Sunday, September 13, 2009

In defence of Donald Rumsfeld

Not a phrase one hears very often, but here goes.

A recent poll by the Plain English Campaign put George Bush top of the list of manglers of the English language and Arnold Schwarzenegger second, which is fair enough. But it puts Donald Rumsfeld third for this much-derided statement from 2002:
Reports that say that something hasn’t happened are always interesting to me, because as we know, there are known knowns; there are things we know we know. We also know there are known unknowns; that is to say we know there are some things we do not know. But there are also unknown unknowns – the ones we don’t know we don’t know.
But that makes perfect sense. When teaching editing courses I have used it as the best advice I could give an aspiring editor. It’s about humility: you don’t know anywhere as much as you think you do. What you are certain of, you don’t have to check, and what you’re not sure about, you do have to check. That’s all clear. But it’s the stuff that you don’t think to check – because it doesn’t occur to you there may be a problem – that will trip you up. Unknown unknowns, as Rumsfeld puts it.

Two examples:

1. I was asked to edit a memoir by an elderly former journalist and assumed it would be a breeze as he was such a pedant that I wouldn’t need to fact-check. On the first page when he referred to his favourite piece of classical music he got its title wrong and called it a symphony when it was a brief tone poem. I had to check every other “fact” in the manuscript in – I kept count – 23 reference books. There were lots of errors, mostly small but they were all things he didn’t know as well as he thought he did. Unknown unknowns.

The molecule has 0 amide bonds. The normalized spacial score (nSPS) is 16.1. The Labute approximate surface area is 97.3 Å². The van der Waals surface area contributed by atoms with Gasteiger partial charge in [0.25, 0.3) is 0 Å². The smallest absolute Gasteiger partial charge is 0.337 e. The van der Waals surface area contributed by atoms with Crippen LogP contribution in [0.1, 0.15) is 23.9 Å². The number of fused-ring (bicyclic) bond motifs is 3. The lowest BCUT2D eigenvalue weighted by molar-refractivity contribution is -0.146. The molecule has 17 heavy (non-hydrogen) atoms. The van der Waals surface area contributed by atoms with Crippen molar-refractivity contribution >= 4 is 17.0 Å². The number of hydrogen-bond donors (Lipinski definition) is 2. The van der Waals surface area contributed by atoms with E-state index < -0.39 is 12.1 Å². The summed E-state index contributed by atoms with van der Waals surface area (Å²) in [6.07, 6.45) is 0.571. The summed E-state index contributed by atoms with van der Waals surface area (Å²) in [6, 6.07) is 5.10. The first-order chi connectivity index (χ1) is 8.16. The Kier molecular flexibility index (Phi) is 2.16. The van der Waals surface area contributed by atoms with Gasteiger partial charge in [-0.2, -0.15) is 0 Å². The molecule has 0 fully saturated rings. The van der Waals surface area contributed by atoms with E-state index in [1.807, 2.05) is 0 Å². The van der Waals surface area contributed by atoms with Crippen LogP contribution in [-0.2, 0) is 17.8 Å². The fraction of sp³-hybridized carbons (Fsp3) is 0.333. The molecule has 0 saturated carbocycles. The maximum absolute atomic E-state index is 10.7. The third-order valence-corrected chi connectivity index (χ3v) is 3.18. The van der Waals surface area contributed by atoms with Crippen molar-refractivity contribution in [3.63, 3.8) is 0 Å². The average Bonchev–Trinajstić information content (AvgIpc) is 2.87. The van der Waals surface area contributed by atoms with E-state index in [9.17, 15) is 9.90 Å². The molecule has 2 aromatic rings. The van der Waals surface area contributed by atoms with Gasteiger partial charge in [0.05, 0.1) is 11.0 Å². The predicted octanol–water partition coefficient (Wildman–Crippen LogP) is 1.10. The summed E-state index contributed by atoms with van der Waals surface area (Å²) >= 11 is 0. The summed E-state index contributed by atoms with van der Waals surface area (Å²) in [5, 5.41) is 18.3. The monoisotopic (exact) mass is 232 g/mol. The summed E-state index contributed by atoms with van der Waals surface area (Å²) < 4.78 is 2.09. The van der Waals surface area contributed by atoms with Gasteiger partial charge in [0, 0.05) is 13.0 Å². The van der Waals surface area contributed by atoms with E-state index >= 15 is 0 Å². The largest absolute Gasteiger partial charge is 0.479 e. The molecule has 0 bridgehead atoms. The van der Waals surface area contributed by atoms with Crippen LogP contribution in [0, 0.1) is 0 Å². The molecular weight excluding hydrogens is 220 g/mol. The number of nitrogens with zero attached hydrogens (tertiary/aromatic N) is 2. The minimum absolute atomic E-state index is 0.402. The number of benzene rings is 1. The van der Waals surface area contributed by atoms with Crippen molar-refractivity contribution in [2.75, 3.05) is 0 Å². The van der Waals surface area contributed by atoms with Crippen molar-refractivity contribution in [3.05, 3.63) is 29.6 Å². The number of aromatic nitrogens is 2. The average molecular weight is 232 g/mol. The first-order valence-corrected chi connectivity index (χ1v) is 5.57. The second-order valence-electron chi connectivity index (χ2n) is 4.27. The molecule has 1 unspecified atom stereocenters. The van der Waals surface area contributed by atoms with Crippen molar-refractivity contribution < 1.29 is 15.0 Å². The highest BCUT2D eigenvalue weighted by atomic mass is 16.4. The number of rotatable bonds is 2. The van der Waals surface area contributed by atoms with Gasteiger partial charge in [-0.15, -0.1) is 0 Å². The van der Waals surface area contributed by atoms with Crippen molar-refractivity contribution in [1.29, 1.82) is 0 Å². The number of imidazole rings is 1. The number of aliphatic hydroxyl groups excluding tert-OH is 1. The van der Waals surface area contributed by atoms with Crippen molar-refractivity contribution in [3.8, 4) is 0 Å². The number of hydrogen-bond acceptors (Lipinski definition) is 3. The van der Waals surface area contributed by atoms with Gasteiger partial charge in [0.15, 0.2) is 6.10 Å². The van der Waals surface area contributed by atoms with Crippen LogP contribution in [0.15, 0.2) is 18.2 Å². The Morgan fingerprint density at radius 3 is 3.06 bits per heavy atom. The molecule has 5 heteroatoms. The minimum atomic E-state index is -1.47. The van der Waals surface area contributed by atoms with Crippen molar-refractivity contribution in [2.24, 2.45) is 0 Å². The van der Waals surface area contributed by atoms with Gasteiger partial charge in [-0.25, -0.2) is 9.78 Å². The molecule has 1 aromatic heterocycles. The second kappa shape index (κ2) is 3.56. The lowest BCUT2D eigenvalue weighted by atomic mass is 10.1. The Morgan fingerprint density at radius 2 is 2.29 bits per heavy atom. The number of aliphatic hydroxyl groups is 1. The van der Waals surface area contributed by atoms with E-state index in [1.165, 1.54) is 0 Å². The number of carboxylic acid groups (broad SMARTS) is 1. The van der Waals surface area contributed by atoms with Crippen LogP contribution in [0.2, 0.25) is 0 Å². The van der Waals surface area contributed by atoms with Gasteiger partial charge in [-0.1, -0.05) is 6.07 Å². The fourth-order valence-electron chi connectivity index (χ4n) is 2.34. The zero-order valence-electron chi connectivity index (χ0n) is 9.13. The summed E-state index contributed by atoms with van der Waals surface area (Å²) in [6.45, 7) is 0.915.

2. When at Metro I edited one of the big murder stories the magazine was keen on in those days. The writer opened with a lyrical paragraph describing how at dawn the first rays of sunlight began to glint on the ripples in the swimming pool at the local primary school just as the killers were about to encounter their victim. It was a very affecting passage. The day after publication we got a letter to the editor pointing out that the school in question did not have a swimming pool and so the rest of the article was clearly unreliable and not worth reading. I had checked the spelling of every name, all the timings, every detail that I could – but it hadn’t occurred to me to check whether the school pool existed. It was an unknown unknown.

So I would tell my students to remember Donald Rumsfeld and his lesson in humility.

And now I wonder, if he wasn’t wrong about unknown unknowns, could he have been right all along about Iraq, rendition and Guantanamo Bay?

No, on reflection, perhaps not.

No comments: